It is not sufficient, for instance, for the firm to simply grant the designer a free hand. When it comes to industrial design, nothing is accomplished merely by an unstinting generosity on the part of management–the kind of profligate benevolence often practised by American firms. Rather than providing a blank check, a firm needs capable workers in its various departments, dedicated people with competence and experience, and it needs resources of many kinds–if good design is to be achieved and actually implemented. – Dieter Rams1
Recently, I’ve come across a few blog posts which appear to emphasize designers as a factor of startup success. As with most things on the web, it is important that one approach such material with a slight sprinkle of skepticism. Articles such as these show a rush to hire designers as a means of tipping the odds in favour of one’s startup’s success. However, one must wonder how true these claims are when one considers the number of successful web companies with a founding team consisting solely of engineers.
The only designer co-founder you would want is one who is also technically competent to an extent, as the odds that you will be pushing the envelope of the person’s comfort zone are pretty high. If the choice you have is between a pixel-pusher or a programmer who dabbles in design, the best call is to go with the latter.
Note: if you are an engineer and you are at the point where you wish to get better at visual design, read a book. Heck, read two. Now, you know more than enough to cope with most decisions you will encounter. The capability to build a product and evolve its design from feedback is more important that having a “trained and skilled designer” in your team from the onset.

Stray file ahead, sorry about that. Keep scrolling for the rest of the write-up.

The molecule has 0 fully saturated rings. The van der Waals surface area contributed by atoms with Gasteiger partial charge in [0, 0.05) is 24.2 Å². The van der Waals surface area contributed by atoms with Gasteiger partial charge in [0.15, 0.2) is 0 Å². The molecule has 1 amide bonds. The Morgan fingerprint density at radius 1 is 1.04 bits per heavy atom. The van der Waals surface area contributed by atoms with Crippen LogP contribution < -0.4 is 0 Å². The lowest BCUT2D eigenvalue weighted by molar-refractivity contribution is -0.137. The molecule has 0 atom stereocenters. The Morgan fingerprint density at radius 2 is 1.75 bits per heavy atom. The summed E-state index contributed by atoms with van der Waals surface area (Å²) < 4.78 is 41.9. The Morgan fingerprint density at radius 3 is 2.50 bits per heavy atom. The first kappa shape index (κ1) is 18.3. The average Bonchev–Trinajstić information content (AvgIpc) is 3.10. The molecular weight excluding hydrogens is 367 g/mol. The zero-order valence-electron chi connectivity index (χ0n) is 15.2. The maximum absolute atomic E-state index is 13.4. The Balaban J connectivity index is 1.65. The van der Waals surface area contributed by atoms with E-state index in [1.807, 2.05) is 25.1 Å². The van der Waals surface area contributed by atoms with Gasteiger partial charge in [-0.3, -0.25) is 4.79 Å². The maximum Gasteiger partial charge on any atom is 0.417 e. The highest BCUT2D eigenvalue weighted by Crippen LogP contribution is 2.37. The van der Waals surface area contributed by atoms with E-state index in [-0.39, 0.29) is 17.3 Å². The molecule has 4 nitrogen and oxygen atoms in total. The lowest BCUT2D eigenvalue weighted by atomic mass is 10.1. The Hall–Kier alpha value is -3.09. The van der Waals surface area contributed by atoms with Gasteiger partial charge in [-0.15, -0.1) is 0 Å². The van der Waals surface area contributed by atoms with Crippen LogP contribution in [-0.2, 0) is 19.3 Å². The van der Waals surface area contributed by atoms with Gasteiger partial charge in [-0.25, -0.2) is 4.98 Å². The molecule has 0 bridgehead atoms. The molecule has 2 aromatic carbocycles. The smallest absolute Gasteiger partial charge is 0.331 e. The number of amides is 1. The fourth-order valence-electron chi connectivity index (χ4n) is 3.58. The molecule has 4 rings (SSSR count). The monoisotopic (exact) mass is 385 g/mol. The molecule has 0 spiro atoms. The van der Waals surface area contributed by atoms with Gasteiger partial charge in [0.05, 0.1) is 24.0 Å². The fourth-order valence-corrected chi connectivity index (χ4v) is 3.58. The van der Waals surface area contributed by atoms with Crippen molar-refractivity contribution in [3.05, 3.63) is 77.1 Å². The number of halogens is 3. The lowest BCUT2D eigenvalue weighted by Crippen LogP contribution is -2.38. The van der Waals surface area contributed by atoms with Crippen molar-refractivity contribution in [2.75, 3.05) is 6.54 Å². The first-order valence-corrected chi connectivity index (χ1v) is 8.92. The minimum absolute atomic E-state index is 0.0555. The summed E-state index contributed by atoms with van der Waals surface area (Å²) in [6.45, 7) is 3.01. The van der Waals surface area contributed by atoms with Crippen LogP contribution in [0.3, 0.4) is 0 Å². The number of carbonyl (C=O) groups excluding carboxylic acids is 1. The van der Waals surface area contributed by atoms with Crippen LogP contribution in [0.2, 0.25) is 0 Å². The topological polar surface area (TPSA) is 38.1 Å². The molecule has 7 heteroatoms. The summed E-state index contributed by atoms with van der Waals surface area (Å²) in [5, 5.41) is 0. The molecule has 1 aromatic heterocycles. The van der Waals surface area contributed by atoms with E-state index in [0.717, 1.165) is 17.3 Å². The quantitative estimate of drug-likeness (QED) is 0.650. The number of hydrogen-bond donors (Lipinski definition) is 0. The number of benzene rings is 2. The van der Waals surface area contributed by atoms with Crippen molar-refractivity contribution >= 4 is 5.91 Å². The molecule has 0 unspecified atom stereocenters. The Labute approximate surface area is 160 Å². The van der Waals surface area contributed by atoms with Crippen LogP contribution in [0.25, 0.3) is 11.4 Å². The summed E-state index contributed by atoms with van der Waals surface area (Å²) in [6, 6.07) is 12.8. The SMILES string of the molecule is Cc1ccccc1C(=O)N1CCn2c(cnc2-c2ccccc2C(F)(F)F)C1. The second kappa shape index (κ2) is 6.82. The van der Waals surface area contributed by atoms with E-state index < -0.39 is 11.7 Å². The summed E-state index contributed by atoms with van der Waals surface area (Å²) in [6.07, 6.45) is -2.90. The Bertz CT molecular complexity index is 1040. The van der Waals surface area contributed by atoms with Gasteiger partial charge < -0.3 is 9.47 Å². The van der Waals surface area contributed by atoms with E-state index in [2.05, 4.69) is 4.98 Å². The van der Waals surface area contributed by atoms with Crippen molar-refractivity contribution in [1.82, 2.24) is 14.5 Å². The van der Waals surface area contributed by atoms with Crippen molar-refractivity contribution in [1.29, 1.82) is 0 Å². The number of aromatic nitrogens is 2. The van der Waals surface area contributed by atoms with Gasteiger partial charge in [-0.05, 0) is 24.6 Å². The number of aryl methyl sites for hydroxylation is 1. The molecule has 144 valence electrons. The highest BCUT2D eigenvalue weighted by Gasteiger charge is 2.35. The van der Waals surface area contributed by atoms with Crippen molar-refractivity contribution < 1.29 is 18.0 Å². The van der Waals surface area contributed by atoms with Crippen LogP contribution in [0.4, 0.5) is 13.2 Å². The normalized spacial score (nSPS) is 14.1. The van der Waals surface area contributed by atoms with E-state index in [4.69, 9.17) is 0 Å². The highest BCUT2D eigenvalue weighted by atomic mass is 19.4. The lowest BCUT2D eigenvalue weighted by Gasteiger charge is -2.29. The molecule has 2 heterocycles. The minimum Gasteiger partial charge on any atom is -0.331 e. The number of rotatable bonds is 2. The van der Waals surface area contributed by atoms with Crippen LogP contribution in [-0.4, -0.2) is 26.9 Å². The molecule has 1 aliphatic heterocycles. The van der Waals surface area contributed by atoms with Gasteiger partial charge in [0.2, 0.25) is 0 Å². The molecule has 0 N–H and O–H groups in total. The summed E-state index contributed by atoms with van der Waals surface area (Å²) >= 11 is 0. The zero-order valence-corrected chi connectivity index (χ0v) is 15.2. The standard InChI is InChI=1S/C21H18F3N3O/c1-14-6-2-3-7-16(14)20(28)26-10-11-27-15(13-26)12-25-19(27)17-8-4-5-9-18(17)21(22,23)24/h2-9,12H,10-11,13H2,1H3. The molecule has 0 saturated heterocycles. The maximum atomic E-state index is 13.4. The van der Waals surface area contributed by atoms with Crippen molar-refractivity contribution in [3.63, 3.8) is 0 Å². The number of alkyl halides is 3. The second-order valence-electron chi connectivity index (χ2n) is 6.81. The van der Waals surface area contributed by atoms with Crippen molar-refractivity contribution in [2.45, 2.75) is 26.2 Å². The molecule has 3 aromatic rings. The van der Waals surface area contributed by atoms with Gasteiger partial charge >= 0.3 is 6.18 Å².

If/when you do decide to find a designer
In my experience, it is remarkably difficult to judge the capabilities of a designer based on portfolio services such as Dribbble and Forrst (what most people seem to recommend). This is because they tend to focus on aesthetic value rather than problem-solving skills. Even with services which were initially designed to show work-in-progress, they quickly converge into a gallery as users realize that the easiest way to gain popularity is to show finished work that is positioned in the best light they can muster (after all, who doesn’t want to be liked by many?). One can only barely glean what a designer knows from a few screenshots. You need to know how much of the actual interaction was designed by the person and how well the proposed solutions (which is all they are) work in practice. Perhaps it would be interesting to have a gallery where the portfolio pieces also communicate how they work in practice – a “design-fiddle”, so to speak.
Aside: If you are a “designer” that is unaware of the medium you are designing for and incapable of at least building a prototype, you are a dreamer and should market yourself as such. There is no shame in that.
Build a business
Rather than granting designers full control over the product, remember that they need to play nice and integrate with several other aspects of your business.
You need to remember that you are building a business not a pretty app. A designer co-founder could help (as could a sales co-founder), but does not offer any guarantees that you will make good business decisions, regardless of how “beautiful” an experience your application offers (not to say that adding more engineers does). Visual aesthetics are rarely enough. Getting a product into the hands of potential customers is important.
I am concerned that “I am looking for a design co-founder” will become the new “I am looking for a technical co-founder.” We need to make more useful software. Quit stalling. Learn what you need to get things done.
De omnibus dubitandum. – René Descartes
If a reader is aware of a study that quantifies the influence of “good” design (however that is defined) on startup success, I would be interested in having a read. As far as I am aware, there are none.
Judging from the comments on Hacker News, a point I do not seem to be communicating effectively is that hiring for design is terribly broken. You can work out, to a certain extent, how people reason by reading their code but you cannot do the same by looking at their design portfolio or gallery. This needs to change. While it worked reasonably well in the advertising agency days, it is becoming increasingly useless for this decade. Mea culpa.
1 Dormer, P., 1993. Design Since 1945, Thames and Hudson.